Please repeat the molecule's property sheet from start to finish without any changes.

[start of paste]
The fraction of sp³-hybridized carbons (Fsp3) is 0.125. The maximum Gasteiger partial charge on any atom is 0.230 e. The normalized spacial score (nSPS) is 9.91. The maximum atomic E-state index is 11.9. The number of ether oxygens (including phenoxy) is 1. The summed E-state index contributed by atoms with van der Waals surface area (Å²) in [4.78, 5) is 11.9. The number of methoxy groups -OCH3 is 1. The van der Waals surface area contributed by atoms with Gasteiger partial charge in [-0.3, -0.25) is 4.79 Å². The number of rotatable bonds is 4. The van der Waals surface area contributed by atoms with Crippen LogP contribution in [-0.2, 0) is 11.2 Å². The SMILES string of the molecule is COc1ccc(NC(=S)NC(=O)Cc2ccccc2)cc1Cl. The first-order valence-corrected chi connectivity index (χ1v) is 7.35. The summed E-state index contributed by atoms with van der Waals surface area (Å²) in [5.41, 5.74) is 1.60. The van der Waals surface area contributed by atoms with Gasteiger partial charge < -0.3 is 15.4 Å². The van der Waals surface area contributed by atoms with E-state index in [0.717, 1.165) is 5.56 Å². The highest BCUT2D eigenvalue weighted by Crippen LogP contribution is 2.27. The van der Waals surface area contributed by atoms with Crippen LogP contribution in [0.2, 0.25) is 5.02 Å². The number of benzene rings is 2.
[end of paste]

The fraction of sp³-hybridized carbons (Fsp3) is 0.125. The maximum Gasteiger partial charge on any atom is 0.230 e. The normalized spacial score (nSPS) is 9.91. The maximum atomic E-state index is 11.9. The number of ether oxygens (including phenoxy) is 1. The summed E-state index contributed by atoms with van der Waals surface area (Å²) in [4.78, 5) is 11.9. The number of methoxy groups -OCH3 is 1. The van der Waals surface area contributed by atoms with Gasteiger partial charge in [-0.3, -0.25) is 4.79 Å². The number of rotatable bonds is 4. The van der Waals surface area contributed by atoms with Crippen LogP contribution in [-0.2, 0) is 11.2 Å². The SMILES string of the molecule is COc1ccc(NC(=S)NC(=O)Cc2ccccc2)cc1Cl. The first-order valence-corrected chi connectivity index (χ1v) is 7.35. The summed E-state index contributed by atoms with van der Waals surface area (Å²) in [5.41, 5.74) is 1.60. The van der Waals surface area contributed by atoms with Gasteiger partial charge < -0.3 is 15.4 Å². The van der Waals surface area contributed by atoms with E-state index in [0.717, 1.165) is 5.56 Å². The highest BCUT2D eigenvalue weighted by Crippen LogP contribution is 2.27. The van der Waals surface area contributed by atoms with Crippen LogP contribution in [0.2, 0.25) is 5.02 Å². The number of benzene rings is 2.